Voyagers: The BRWC Review

Voyagers Synopsis: With the future of the human race at stake, a group of young men and women embark on an expedition to colonize a distant planet. But when they uncover disturbing secrets about the mission, they defy their training and begin to explore their most primitive natures.

Outside of celebrated auteurs like Martin Scorsese and Spike Lee, directors’ careers often undertake a roller coaster journey filled with soaring highs and lows (it’s practically impossible to work in the film industry unscathed by criticism or studio mandates). Neil Burger stands as a strong example of this dynamic, building his profile with indie darlings (The Illusionist and Interview with the Assasin) before striking big with the high-concept sci-fi hit Limitless. His success led him to a mainstream transition, a journey that’s generated a few profitable yet middlingly received outings along the way (Divergent and The Upside).

Now, Burger is re-taking control with his latest directorial/writing vehicle Voyagers. I am a sucker for inventive and meaningful sci-fi efforts, with Voyagers taking an interesting dive into unbridled adolescents fresh off the suppressive control of a mysterious chemical. While Voyagers certainly possesses the bones of a sturdy offering, it’s a shame that Burger’s effort leaves most of the film’s potential untapped.



To Burger’s credit, this is easily his most lively effort since Limitless nearly a decade ago. Burger’s astute direction defines a cloyingly claustrophobic sense of place, allowing each chromatic lab and swerving hallway to come to life in their own distorted ways. The director also reprises his usage of kinetic montages, with blips of untamed imagery doing a skillful job replicating the character’s newfound euphoria. It’s a joy to see Burger working in his element viscerally. When he’s able to let loose, Burger finds insightful ways to relay the character’s emotional flurry.

With his first feature script in over a decade, Burger certainly has a pulse on worthwhile conceits. His sci-fi/Lord of Flies hybrid views insular conflicts under a microscope. Whether it’s humanity’s struggle between selflessness and selfishness, the awakening of adolescent emotions, or the duality of good and evil, Burger makes several admirable attempts to dress up his familiar storyline.

I love what Voyagers tries to say, but its neutered delivery feels oddly akin to the chemically-castrated characters. Burger seems to be fighting an uphill battle with studio mandates, as his film often opts towards simplistic, teeny-bopper entertainment over the more weighty conceits (the film feels like it’s in a frenetic rush towards the chaotic third act, sprinting past quieter frames that are sorely lacking). For a film about the release of controlled emotions, Voyagers lands with an oddly buttoned-up delivery. The film’s PG-13 rating prevents the material from traversing down the darkly untamed avenues, with Voyagers including depictions of violence and sex that reak of empty posturing.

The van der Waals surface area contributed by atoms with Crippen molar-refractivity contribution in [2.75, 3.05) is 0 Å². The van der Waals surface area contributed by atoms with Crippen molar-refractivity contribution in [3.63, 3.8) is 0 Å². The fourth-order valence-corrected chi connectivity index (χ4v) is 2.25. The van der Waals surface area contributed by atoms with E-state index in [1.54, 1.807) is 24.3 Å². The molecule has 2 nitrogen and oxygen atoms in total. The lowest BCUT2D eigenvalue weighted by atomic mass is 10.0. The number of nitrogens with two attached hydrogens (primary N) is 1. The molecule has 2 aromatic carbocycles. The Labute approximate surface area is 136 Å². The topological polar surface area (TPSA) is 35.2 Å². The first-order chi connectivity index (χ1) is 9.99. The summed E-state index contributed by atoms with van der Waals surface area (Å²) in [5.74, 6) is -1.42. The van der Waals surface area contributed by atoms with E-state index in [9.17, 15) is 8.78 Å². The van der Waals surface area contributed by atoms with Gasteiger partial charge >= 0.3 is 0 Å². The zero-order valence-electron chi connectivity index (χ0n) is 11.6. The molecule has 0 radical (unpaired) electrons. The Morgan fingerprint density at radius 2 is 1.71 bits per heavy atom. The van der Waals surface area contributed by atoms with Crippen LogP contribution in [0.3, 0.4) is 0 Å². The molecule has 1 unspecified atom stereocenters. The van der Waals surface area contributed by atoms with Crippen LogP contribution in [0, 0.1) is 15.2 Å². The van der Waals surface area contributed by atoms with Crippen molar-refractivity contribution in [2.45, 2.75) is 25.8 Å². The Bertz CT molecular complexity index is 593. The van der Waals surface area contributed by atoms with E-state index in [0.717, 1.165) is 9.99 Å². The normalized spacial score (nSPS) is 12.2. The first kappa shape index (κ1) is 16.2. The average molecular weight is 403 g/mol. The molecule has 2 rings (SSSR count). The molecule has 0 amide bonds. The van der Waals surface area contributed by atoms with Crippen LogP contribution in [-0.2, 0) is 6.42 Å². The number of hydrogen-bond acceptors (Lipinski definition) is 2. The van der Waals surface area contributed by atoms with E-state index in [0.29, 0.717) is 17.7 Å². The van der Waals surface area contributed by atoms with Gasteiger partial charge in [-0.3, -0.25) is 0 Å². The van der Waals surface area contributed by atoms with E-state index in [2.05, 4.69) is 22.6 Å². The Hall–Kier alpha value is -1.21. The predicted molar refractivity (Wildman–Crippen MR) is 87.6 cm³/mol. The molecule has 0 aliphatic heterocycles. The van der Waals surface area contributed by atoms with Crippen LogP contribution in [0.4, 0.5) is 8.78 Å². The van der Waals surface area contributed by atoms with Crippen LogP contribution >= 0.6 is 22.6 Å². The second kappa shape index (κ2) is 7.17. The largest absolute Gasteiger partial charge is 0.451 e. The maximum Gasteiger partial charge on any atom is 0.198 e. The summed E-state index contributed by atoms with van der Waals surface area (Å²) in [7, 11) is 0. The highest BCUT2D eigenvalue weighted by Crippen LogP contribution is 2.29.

Voyagers proudly wears its influences on its sleeve, a decision that leads to those inspirations dominating anything the material is trying to say. Burger’s script desperately lacks presence in a character-front. The talented young ensemble is stuck playing thankless ciphers, with their characters shifting to the whims of the storyline rather than possessing dimension or agency on their own accord (Fionn Whitehead’s antagonistic role is cartoonishly empty). The addition of Colin Farrell as a paternal guide does present some promise, but his short-lived role makes little impact before the chaotic action takes center stage. I don’t think this film will register as anything more than a Lord of Flies ripoff for most audiences.

Heady science-fiction is right up my alley, but Voyagers compromises too much on what makes the material inherently interesting.

Voyagers opens in theaters nationwide on April 9th.


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Matt is an American who has grown up for passion for film and its empathetic powers to tell unique stories (especially in the science fiction sphere). Some of his favorites include Inside Llewyn Davis, Her, Goodfellas, Frances Ha and Moonlight.